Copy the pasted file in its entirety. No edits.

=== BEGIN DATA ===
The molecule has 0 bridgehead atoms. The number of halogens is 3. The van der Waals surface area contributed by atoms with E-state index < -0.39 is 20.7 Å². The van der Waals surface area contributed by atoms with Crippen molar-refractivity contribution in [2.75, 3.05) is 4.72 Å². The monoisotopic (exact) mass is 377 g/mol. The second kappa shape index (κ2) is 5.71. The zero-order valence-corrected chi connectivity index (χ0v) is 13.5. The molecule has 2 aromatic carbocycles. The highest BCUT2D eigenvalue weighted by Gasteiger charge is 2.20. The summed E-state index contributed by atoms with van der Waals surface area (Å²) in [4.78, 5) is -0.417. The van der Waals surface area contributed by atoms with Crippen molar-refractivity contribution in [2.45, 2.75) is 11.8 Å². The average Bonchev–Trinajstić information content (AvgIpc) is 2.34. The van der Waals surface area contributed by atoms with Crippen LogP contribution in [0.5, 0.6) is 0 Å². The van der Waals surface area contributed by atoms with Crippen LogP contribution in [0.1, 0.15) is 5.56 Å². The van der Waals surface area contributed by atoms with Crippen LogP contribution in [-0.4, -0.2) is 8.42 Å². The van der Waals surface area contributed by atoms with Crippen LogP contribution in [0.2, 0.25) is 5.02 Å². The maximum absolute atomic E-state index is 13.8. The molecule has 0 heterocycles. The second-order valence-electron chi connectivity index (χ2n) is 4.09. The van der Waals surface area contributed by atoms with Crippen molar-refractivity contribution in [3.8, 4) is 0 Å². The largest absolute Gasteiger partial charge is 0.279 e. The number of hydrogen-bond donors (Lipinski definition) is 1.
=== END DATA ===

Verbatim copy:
The molecule has 0 bridgehead atoms. The number of halogens is 3. The van der Waals surface area contributed by atoms with E-state index < -0.39 is 20.7 Å². The van der Waals surface area contributed by atoms with Crippen molar-refractivity contribution in [2.75, 3.05) is 4.72 Å². The monoisotopic (exact) mass is 377 g/mol. The second kappa shape index (κ2) is 5.71. The zero-order valence-corrected chi connectivity index (χ0v) is 13.5. The molecule has 2 aromatic carbocycles. The highest BCUT2D eigenvalue weighted by Gasteiger charge is 2.20. The summed E-state index contributed by atoms with van der Waals surface area (Å²) in [4.78, 5) is -0.417. The van der Waals surface area contributed by atoms with Crippen molar-refractivity contribution in [2.45, 2.75) is 11.8 Å². The average Bonchev–Trinajstić information content (AvgIpc) is 2.34. The van der Waals surface area contributed by atoms with Crippen LogP contribution in [0.5, 0.6) is 0 Å². The van der Waals surface area contributed by atoms with Crippen LogP contribution in [0.1, 0.15) is 5.56 Å². The van der Waals surface area contributed by atoms with Crippen LogP contribution in [-0.4, -0.2) is 8.42 Å². The van der Waals surface area contributed by atoms with Crippen LogP contribution in [0.2, 0.25) is 5.02 Å². The maximum absolute atomic E-state index is 13.8. The molecule has 0 heterocycles. The second-order valence-electron chi connectivity index (χ2n) is 4.09. The van der Waals surface area contributed by atoms with Crippen molar-refractivity contribution in [3.8, 4) is 0 Å². The largest absolute Gasteiger partial charge is 0.279 e. The number of hydrogen-bond donors (Lipinski definition) is 1.